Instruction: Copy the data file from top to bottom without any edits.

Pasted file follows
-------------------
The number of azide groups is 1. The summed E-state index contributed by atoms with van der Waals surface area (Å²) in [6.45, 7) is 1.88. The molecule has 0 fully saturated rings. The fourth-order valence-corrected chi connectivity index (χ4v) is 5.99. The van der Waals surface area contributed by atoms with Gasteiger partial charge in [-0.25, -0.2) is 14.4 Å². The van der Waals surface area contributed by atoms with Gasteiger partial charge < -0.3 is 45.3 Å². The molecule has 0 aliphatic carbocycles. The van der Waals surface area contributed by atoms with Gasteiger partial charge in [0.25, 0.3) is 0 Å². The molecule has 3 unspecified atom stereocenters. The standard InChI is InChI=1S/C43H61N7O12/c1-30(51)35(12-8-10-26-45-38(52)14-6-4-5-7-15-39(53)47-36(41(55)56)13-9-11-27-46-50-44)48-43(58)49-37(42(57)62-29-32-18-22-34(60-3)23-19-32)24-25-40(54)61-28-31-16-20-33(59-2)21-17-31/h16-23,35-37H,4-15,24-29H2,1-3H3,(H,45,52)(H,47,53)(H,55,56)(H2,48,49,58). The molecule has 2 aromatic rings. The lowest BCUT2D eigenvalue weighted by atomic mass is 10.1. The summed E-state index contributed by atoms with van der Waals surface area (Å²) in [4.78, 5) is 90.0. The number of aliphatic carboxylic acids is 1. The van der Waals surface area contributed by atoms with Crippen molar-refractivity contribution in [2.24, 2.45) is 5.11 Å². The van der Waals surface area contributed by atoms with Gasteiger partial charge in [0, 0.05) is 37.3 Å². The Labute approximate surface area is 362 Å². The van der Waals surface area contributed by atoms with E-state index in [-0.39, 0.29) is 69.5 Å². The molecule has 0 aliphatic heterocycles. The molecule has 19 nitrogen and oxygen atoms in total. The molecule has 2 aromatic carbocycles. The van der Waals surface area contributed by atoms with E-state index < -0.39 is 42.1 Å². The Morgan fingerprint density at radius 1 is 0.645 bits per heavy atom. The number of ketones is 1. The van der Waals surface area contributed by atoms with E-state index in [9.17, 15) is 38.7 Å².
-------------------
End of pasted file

The number of azide groups is 1. The summed E-state index contributed by atoms with van der Waals surface area (Å²) in [6.45, 7) is 1.88. The molecule has 0 fully saturated rings. The fourth-order valence-corrected chi connectivity index (χ4v) is 5.99. The van der Waals surface area contributed by atoms with Gasteiger partial charge in [-0.25, -0.2) is 14.4 Å². The van der Waals surface area contributed by atoms with Gasteiger partial charge < -0.3 is 45.3 Å². The molecule has 0 aliphatic carbocycles. The van der Waals surface area contributed by atoms with Gasteiger partial charge in [0.25, 0.3) is 0 Å². The molecule has 3 unspecified atom stereocenters. The standard InChI is InChI=1S/C43H61N7O12/c1-30(51)35(12-8-10-26-45-38(52)14-6-4-5-7-15-39(53)47-36(41(55)56)13-9-11-27-46-50-44)48-43(58)49-37(42(57)62-29-32-18-22-34(60-3)23-19-32)24-25-40(54)61-28-31-16-20-33(59-2)21-17-31/h16-23,35-37H,4-15,24-29H2,1-3H3,(H,45,52)(H,47,53)(H,55,56)(H2,48,49,58). The molecule has 2 aromatic rings. The lowest BCUT2D eigenvalue weighted by atomic mass is 10.1. The summed E-state index contributed by atoms with van der Waals surface area (Å²) in [4.78, 5) is 90.0. The number of aliphatic carboxylic acids is 1. The van der Waals surface area contributed by atoms with Crippen molar-refractivity contribution in [2.24, 2.45) is 5.11 Å². The van der Waals surface area contributed by atoms with Gasteiger partial charge in [0, 0.05) is 37.3 Å². The Labute approximate surface area is 362 Å². The van der Waals surface area contributed by atoms with E-state index in [-0.39, 0.29) is 69.5 Å². The molecule has 0 aliphatic heterocycles. The molecule has 19 nitrogen and oxygen atoms in total. The molecule has 2 aromatic carbocycles. The van der Waals surface area contributed by atoms with E-state index < -0.39 is 42.1 Å². The Morgan fingerprint density at radius 1 is 0.645 bits per heavy atom. The number of ketones is 1. The van der Waals surface area contributed by atoms with E-state index in [9.17, 15) is 38.7 Å².